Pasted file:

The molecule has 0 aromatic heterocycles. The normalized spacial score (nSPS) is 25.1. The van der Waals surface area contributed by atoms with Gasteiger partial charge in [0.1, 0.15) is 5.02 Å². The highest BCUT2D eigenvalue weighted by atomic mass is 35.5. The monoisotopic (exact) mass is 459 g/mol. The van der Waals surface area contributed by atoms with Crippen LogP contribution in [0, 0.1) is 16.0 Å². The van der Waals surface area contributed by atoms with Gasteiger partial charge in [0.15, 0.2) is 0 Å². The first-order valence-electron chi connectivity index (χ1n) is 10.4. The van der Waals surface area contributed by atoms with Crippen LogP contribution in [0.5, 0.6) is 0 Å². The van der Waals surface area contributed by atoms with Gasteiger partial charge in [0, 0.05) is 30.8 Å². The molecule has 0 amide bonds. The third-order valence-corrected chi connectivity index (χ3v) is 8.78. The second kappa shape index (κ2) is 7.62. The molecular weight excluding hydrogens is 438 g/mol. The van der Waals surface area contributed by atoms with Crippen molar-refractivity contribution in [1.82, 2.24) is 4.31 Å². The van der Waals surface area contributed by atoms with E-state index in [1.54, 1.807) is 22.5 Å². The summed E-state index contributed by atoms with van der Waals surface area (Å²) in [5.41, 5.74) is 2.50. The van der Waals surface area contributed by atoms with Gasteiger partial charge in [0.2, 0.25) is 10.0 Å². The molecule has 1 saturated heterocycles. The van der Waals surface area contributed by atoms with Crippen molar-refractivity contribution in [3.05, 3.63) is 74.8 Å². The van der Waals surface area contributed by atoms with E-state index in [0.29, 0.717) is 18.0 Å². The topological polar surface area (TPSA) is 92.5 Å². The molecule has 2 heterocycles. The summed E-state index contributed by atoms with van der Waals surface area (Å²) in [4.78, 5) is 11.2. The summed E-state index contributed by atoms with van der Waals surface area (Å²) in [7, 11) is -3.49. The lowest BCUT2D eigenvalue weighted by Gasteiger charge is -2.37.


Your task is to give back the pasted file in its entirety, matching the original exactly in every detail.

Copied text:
The molecule has 0 aromatic heterocycles. The normalized spacial score (nSPS) is 25.1. The van der Waals surface area contributed by atoms with Gasteiger partial charge in [0.1, 0.15) is 5.02 Å². The highest BCUT2D eigenvalue weighted by atomic mass is 35.5. The monoisotopic (exact) mass is 459 g/mol. The van der Waals surface area contributed by atoms with Crippen LogP contribution in [0, 0.1) is 16.0 Å². The van der Waals surface area contributed by atoms with Gasteiger partial charge in [0.15, 0.2) is 0 Å². The first-order valence-electron chi connectivity index (χ1n) is 10.4. The van der Waals surface area contributed by atoms with Crippen LogP contribution in [0.5, 0.6) is 0 Å². The van der Waals surface area contributed by atoms with Gasteiger partial charge in [0, 0.05) is 30.8 Å². The molecule has 0 amide bonds. The third-order valence-corrected chi connectivity index (χ3v) is 8.78. The second kappa shape index (κ2) is 7.62. The molecular weight excluding hydrogens is 438 g/mol. The van der Waals surface area contributed by atoms with Crippen molar-refractivity contribution in [1.82, 2.24) is 4.31 Å². The van der Waals surface area contributed by atoms with E-state index in [1.54, 1.807) is 22.5 Å². The summed E-state index contributed by atoms with van der Waals surface area (Å²) in [5.41, 5.74) is 2.50. The van der Waals surface area contributed by atoms with Gasteiger partial charge in [0.2, 0.25) is 10.0 Å². The molecule has 1 saturated heterocycles. The van der Waals surface area contributed by atoms with Crippen molar-refractivity contribution in [3.05, 3.63) is 74.8 Å². The van der Waals surface area contributed by atoms with E-state index in [0.29, 0.717) is 18.0 Å². The topological polar surface area (TPSA) is 92.5 Å². The molecule has 2 heterocycles. The summed E-state index contributed by atoms with van der Waals surface area (Å²) in [4.78, 5) is 11.2. The summed E-state index contributed by atoms with van der Waals surface area (Å²) in [7, 11) is -3.49. The lowest BCUT2D eigenvalue weighted by Gasteiger charge is -2.37.